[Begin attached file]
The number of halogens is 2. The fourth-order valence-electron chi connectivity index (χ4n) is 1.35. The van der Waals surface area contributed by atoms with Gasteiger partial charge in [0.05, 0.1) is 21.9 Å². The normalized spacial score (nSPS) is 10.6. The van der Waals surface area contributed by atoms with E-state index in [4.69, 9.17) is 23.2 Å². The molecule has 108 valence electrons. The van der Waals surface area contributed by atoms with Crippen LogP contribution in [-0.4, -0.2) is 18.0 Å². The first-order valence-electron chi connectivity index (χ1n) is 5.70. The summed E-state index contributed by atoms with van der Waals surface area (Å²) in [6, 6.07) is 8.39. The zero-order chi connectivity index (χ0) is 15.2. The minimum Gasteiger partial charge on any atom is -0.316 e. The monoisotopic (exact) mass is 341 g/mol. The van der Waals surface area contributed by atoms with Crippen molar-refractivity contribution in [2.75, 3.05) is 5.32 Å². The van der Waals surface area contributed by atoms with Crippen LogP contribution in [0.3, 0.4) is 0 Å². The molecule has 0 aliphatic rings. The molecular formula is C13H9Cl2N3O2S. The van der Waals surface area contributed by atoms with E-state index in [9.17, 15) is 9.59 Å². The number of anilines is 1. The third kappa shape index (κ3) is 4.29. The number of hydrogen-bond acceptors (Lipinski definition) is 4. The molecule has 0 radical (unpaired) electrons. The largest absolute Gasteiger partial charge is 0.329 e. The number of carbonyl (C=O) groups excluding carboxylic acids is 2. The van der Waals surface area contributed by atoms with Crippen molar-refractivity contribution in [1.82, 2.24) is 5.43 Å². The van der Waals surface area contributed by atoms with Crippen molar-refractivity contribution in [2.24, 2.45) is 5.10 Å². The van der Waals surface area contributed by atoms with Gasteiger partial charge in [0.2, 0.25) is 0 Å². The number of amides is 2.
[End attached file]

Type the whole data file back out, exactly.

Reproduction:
The number of halogens is 2. The fourth-order valence-electron chi connectivity index (χ4n) is 1.35. The van der Waals surface area contributed by atoms with Gasteiger partial charge in [0.05, 0.1) is 21.9 Å². The normalized spacial score (nSPS) is 10.6. The van der Waals surface area contributed by atoms with E-state index in [4.69, 9.17) is 23.2 Å². The molecule has 108 valence electrons. The van der Waals surface area contributed by atoms with Crippen LogP contribution in [-0.4, -0.2) is 18.0 Å². The first-order valence-electron chi connectivity index (χ1n) is 5.70. The summed E-state index contributed by atoms with van der Waals surface area (Å²) in [6, 6.07) is 8.39. The zero-order chi connectivity index (χ0) is 15.2. The minimum Gasteiger partial charge on any atom is -0.316 e. The monoisotopic (exact) mass is 341 g/mol. The van der Waals surface area contributed by atoms with Crippen molar-refractivity contribution in [2.75, 3.05) is 5.32 Å². The van der Waals surface area contributed by atoms with Crippen LogP contribution in [0.3, 0.4) is 0 Å². The molecule has 0 aliphatic rings. The molecular formula is C13H9Cl2N3O2S. The van der Waals surface area contributed by atoms with E-state index in [9.17, 15) is 9.59 Å². The number of anilines is 1. The third kappa shape index (κ3) is 4.29. The number of hydrogen-bond acceptors (Lipinski definition) is 4. The molecule has 0 radical (unpaired) electrons. The largest absolute Gasteiger partial charge is 0.329 e. The number of carbonyl (C=O) groups excluding carboxylic acids is 2. The van der Waals surface area contributed by atoms with Crippen molar-refractivity contribution in [1.82, 2.24) is 5.43 Å². The van der Waals surface area contributed by atoms with Crippen molar-refractivity contribution in [2.24, 2.45) is 5.10 Å². The van der Waals surface area contributed by atoms with Gasteiger partial charge in [0.2, 0.25) is 0 Å². The number of amides is 2.